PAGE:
Patricia Kopatchinskaja is back in the Twin Cities, and that means something unusual will happen.

The mold-breaking Moldovan violinist won a Grammy this year for her bold “Death and the Maiden” project with the St. Paul Chamber Orchestra. And her provocative performance with the SPCO in Stillwater on Thursday evening showed she is in no mood to dial it back.

If anything, Kopatchinskaja’s penchant for shock and awe has sharpened since her last SPCO visit in October. Thursday’s performance of Mozart’s Symphony No. 40 in G minor, which she led as concertmaster, was a case in point.

More a psychological deconstruction than an interpretation, Kopatchinskaja took startling liberties with the piece. Loud and soft passages were violently contrasted with sudden, lurching alterations of tempo that might have made Mozart choke.

It just about worked. What emerged was a demonic view of Mozart — think “Don Giovanni” with an extra shot of adrenaline — that fired with creativity but teetered on the brink of desperation. The effect occasionally verged on the brutal. But it was also devilishly, rivetingly exciting.

Same went for Thursday’s performance of the slow movement from Schubert’s “Death and the Maiden” string quartet, the piece that anchored the SPCO’s recent Grammy-winning album.

Kopatchinskaja’s view of the movement — she introduced it with a keening rendition of the song on which it is based — seemed even more exploratory than on the recording. Probing, swaying, twisting sideways toward her fellow players, Kopatchinskaja coaxed extreme subtleties of expression from the music. One moment it was bracing and immediate, the next it had the evanescence of a dream.

Jolting shifts of perspective were also a keynote of Hartmann’s Concerto “funebre” for Violin and String Orchestra, with Kopatchinskaja as soloist. Written in the early months of World War II, the concerto agonizes over the conflict, wrenching from interludes of wounded introspection to eruptions of panic and rage.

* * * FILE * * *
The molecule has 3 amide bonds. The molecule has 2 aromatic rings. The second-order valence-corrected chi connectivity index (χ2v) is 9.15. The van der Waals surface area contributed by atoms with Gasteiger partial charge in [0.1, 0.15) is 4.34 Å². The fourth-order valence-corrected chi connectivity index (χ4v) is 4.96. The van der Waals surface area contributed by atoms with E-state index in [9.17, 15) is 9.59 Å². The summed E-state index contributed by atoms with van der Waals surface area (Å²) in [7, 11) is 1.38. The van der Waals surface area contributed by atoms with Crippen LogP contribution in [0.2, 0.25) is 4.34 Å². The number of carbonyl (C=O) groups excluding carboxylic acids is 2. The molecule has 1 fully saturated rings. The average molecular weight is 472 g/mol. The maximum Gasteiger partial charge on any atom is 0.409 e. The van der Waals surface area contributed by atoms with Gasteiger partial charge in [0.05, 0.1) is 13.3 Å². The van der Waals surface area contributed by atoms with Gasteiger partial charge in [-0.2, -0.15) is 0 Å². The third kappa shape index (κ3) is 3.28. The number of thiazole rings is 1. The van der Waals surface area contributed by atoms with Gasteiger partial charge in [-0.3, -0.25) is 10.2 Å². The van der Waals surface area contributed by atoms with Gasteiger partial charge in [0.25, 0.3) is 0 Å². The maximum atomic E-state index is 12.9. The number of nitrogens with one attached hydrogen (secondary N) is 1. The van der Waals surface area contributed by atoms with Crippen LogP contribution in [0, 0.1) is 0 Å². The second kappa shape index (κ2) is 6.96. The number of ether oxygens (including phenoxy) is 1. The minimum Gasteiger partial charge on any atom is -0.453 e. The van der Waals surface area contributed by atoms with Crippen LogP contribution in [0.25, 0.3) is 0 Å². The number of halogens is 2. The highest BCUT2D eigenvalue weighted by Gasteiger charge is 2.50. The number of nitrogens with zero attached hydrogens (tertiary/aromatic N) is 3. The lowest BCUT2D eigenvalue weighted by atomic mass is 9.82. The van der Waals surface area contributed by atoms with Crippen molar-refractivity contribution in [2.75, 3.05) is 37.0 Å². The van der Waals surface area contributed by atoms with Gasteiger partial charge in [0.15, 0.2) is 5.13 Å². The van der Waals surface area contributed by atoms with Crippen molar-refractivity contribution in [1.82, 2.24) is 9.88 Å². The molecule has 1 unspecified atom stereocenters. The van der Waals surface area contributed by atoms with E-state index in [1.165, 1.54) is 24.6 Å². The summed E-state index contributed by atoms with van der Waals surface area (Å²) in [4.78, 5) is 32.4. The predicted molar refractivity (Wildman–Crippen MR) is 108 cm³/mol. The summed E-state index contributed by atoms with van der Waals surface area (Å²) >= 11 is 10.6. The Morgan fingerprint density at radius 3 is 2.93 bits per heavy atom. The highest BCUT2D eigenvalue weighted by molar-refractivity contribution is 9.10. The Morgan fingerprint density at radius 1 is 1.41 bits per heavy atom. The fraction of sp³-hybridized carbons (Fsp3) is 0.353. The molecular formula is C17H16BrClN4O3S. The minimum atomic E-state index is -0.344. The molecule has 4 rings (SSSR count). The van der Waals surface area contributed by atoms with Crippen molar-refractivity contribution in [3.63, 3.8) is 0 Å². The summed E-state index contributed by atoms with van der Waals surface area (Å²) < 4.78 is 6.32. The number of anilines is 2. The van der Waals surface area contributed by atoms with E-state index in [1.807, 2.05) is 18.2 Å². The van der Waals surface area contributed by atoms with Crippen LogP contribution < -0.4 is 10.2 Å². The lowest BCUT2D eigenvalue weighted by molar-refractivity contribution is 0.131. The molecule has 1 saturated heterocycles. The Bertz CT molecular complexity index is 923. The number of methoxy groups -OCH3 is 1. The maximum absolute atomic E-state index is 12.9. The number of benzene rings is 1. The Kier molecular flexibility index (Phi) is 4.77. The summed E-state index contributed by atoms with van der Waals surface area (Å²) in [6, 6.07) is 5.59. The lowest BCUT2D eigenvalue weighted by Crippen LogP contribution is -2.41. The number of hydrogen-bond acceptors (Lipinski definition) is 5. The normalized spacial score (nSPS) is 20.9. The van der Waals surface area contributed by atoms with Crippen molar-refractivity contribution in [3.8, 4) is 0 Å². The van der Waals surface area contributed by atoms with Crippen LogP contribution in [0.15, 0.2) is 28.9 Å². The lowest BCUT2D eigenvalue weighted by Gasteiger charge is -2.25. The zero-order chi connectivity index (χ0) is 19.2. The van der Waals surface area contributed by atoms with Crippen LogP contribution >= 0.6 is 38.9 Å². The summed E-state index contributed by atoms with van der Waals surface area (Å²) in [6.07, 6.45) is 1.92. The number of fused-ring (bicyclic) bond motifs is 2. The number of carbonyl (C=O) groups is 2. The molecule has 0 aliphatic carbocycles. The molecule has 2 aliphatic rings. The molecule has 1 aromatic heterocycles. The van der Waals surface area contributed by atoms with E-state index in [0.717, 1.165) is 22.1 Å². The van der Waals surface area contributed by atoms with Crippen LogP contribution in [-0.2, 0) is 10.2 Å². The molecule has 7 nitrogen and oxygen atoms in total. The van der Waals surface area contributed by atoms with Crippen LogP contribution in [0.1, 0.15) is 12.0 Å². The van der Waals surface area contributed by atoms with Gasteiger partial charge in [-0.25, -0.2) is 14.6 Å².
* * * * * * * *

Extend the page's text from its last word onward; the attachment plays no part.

This is meat and drink to an artist of Kopatchinskaja’s mercurial temperament. Her playing of the numbed yet strangely beautiful “slow march” at the conclusion froze time in its tracks, demanding sober reflection.

The evening opened to the grave tones of Contrapunctus XIV, the final, unfinished movement from J.S. Bach’s career-defining opus “The Art of Fugue.” This is often thought to be cerebral music, but with Kopatchinskaja leading the SPCO’s string section it took on a lissome, almost sensual quality. Wafts of delicately textured sound were conjured in the clear acoustics of Stillwater’s Trinity Lutheran Church, spiked at one point by a pizzicato interjection on violins, sounding mandolin-like for a moment.

Two short, enigmatic works by György Kurtág appeared in each half of the program. One involved Kopatchinskaja singing in waiflike, quivery fashion. In the other she played an upright piano.

Is there no end to her musical versatility? One thing is certain: If you catch Kopatchinskaja in concert, she will rattle your musical cage more than a little, and make you gaze in wonder at what lies beyond.

Terry Blain is a freelance classical music critic for the Star Tribune. Reach him at artsblain@gmail.com.